McCain’s Warped Morality and U.S. Foreign Policy
We are a country with a conscience. We have long believed moral concerns must be an essential part of our foreign policy, not a departure from it.
Would that this were the case, but as we have seen over the years our country’s conscience and the foreign policy of our government often have little to do with one another. It is frequently so-called “idealists” that talk the loudest about “values” and human rights while bending over backwards to excuse every excess committed by the U.S. and our allies and clients. They are quick to invoke morality when there is a war to be started against a pariah state, but they seem incapable of acknowledging injustices and wrongs committed by our government and those aligned with us. Moralizing hawks are the first to demand accountability from the states over which Washington has zero influence, and they are typically the very last to demand the same from the states that the U.S. arms and supports. As soon as there is no pretext for attacking another state, their “moral concerns” are nowhere to be found. And there is probably no one less credible to deliver such a rebuke to Tillerson than McCain, who has consistently abused the language of “values” and appeals to moral conscience to justify the most destructive and appalling policies of the last twenty years.
The war on Yemen is a perfect example of this. John “Thank God for the Saudis” McCain has been and continues to be a leading booster of U.S. support for the Saudi-led war on Yemen. When the Saudi-led intervention began, he and his partner in crime, Lindsey Graham, complained that the U.S. wasn’t doing enough to help them. In addition to dismissing the civilian casualties caused by the indiscriminate coalition bombing campaign, McCain has reliablyrecitedSaudi propaganda to provide cover for the war while completely ignoring the catastrophic humanitarian crisis that their campaign has done so much to cause. The rights and dignity of Yemeni civilians appear to be completely irrelevant to McCain, because he cannot use them to agitate for a new war. His respect for an “an international order governed by rules” goes out the window when it is U.S. clients aided and abetted by the U.S. that are breaking those rules. McCain was mocking Tillerson when he wrote the following lines, but they could very easily pass as his own argument for our policy in Yemen:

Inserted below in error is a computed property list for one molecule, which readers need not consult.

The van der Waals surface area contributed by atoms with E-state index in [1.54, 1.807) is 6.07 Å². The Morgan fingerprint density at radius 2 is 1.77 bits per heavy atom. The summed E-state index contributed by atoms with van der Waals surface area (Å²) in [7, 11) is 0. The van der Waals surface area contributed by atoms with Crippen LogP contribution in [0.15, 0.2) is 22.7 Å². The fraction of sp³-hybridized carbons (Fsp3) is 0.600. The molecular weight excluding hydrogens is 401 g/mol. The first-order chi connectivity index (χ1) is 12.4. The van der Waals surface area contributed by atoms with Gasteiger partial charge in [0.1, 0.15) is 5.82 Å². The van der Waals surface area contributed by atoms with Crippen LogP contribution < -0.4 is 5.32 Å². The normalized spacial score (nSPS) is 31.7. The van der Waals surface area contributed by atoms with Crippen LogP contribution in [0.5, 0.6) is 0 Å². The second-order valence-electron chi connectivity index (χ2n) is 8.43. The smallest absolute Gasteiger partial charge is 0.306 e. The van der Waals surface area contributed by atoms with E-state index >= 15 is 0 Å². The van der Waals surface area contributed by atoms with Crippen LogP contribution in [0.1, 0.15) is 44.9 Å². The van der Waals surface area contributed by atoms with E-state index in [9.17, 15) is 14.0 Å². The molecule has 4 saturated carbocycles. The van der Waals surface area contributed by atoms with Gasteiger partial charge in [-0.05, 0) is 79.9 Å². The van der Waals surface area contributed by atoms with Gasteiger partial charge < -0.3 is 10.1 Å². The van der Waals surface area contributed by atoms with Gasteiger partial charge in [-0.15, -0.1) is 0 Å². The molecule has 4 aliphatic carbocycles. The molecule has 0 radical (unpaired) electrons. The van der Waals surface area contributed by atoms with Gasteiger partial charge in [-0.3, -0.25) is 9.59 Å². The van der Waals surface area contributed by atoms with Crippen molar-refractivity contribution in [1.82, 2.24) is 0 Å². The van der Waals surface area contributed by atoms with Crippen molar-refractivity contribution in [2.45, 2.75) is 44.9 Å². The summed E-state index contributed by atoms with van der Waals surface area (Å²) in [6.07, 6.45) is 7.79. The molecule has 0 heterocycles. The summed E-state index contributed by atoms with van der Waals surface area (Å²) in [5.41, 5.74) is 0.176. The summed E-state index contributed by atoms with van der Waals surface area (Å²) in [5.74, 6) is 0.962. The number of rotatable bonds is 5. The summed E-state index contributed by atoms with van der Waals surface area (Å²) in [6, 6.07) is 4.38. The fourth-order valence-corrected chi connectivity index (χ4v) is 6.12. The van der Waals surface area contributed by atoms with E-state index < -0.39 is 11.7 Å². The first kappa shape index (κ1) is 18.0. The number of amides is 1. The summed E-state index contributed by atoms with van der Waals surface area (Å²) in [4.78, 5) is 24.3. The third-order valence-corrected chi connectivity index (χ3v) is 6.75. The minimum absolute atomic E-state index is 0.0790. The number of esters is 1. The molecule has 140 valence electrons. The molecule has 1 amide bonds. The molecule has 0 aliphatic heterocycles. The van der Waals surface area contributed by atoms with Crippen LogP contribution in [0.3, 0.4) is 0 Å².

So, if you happen to be in the way of our forging relationships with your oppressors that could serve our security and economic interests, good luck to you. You’re on your own.
The trouble is that the trade-off McCain and others have been making with respect to Yemen doesn’t do anything to serve our security or economic interests. The policy of backing the Saudis and their allies would still be wrong even if it did, but McCain and others like him are so wedded to backing client states no matter what that they can’t or won’t see that doing so in this case clearly harms both U.S. interests and our values. A foreign policy guided by a concern for justice wouldn’t be one that enables coalition war crimes in Yemen, blocks investigations into those crimes, and helps despotic governments as they create the worst humanitarian crisis in the world. Unfortunately, the foreign policy we actually have does all of those things. McCain is its biggest supporter, and Tillerson is more in agreement with him than either of them would like to admit.